It wasn’t very long ago that scientists were ridiculed for producing results like this. Plants can’t talk, right? Well, it seems that they can; and they may be capable of much more.

An Intelligent Shrub?

The European barberry is a species of shrub distributed throughout Europe. The tephritid fruit fly is a major pest for this plant, which punctures the berries produced by the shrub and lays its eggs inside, where the larvae will feed on the seeds. The barberry has the ability to abort its seeds if the fruit is infested with eggs, which would cause the death of any larvae. Interestingly, the seeds of the infested fruits are not always terminated; rather, it depends on the level of infestation. For example, if the infested fruit contains two seeds, it will almost always be aborted. However, if it only contains one seed, it is only rarely aborted. Giving up a fruit with only one seed causes the entire fruit to be lost, so the plant doesn’t want to do that unless it absolutely has to.

What is truly amazing about this whole process is that the fruit fly larvae are much more likely to die with only one seed to feed on, rather than two. So the barberry “speculates” that the larvae will die, holding onto that fruit for as long as it can. What does all this mean? The barberry is undergoing complex decision making, which has never before been imagined to be possible in plants. The barberry is anticipating future risks and weighing possible losses and gains (read more here).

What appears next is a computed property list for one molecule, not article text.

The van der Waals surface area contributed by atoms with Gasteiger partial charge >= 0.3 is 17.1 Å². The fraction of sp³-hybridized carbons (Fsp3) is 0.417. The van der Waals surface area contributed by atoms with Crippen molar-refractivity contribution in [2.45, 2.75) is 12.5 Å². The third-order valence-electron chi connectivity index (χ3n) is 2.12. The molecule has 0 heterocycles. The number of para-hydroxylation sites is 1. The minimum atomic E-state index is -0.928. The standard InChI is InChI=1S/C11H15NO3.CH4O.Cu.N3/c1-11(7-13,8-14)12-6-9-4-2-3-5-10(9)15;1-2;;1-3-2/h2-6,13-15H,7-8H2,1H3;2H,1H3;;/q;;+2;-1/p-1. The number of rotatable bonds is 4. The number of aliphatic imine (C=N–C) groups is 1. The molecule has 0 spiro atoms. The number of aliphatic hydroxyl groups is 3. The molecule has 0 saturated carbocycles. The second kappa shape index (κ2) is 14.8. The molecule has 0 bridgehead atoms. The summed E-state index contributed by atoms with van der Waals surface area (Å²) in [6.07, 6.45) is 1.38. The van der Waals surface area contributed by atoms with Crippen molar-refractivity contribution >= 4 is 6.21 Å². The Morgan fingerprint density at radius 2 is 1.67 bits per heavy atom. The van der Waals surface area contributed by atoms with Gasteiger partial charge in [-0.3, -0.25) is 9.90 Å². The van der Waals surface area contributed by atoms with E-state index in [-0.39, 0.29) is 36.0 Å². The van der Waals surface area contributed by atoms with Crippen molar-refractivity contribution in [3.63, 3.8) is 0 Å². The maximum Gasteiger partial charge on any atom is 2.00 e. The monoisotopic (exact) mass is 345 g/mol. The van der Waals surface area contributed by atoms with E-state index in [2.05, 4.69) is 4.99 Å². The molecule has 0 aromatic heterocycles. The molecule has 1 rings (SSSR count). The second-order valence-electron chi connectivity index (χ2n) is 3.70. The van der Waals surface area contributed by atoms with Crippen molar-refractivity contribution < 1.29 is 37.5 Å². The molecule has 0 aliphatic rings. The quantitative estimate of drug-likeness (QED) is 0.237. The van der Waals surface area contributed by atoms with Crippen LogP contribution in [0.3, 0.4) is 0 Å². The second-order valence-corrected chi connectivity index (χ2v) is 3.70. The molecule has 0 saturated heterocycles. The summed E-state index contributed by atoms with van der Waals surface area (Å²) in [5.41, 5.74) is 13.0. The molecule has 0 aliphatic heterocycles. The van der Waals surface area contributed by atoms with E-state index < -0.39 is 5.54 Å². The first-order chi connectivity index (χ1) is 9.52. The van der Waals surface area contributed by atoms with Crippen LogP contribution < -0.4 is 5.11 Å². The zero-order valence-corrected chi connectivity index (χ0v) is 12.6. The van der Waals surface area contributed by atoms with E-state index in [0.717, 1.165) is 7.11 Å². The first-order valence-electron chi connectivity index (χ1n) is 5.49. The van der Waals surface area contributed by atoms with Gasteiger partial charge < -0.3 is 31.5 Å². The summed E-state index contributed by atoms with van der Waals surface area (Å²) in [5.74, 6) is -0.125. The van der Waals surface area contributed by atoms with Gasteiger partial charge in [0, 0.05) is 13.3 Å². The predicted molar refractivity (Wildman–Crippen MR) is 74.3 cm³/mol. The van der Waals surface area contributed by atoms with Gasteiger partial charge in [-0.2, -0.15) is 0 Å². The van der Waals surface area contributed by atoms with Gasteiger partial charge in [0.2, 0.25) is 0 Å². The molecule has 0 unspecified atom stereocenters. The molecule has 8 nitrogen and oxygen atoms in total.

Going to War

Evidence that trees talk to each other has grown in leaps and bounds over the past fifteen years. The question is why. In the case of the Sitka Willow, when under attack by Western Tent Caterpillars and Fall Webworms, the trees change the nutritional content of their leaves. Once the first tree’s leaves are chewed by these pests, it will release volatile organic compounds (VOCs) to warn its neighbors of the impending danger. The rest of the trees in the area will then change the nutritional content in their leaves to dissuade the insects from feeding, causing them to move on to other targets (source).

A more aggressive example of this signalling is in a more familiar plant – corn. When under attack, corn will release VOCs to attract parasitoids that attack the larvae feeding on the corn. Plant communication isn’t limited to plant-to-plant interactions; they talk to insects as well, when necessary. Some plants, after a warning from their neighbors, will even develop toxins in their leaves to ward off predators (read more here and here).

Applications for Agriculture

While I’m not going to go so far as to say plants are “intelligent” in any sense of the word, or, at least in our understanding of what intelligence is, I think the social community plants develop is Nikon J1 June 003absolutely fascinating. What’s more, it can be used for agriculture. Think about a whole field of wheat that “believes” it’s growing among its kin. Instead of competing against other wheat plants, they could actually work together as a whole to fight predators and weed competition. A signal plant could warn an entire field to produce defense mechanisms against a predator before it even enters the field. While all of this is a very long way away, improving our understanding of plant-to-plant interaction is critical to figure these things out.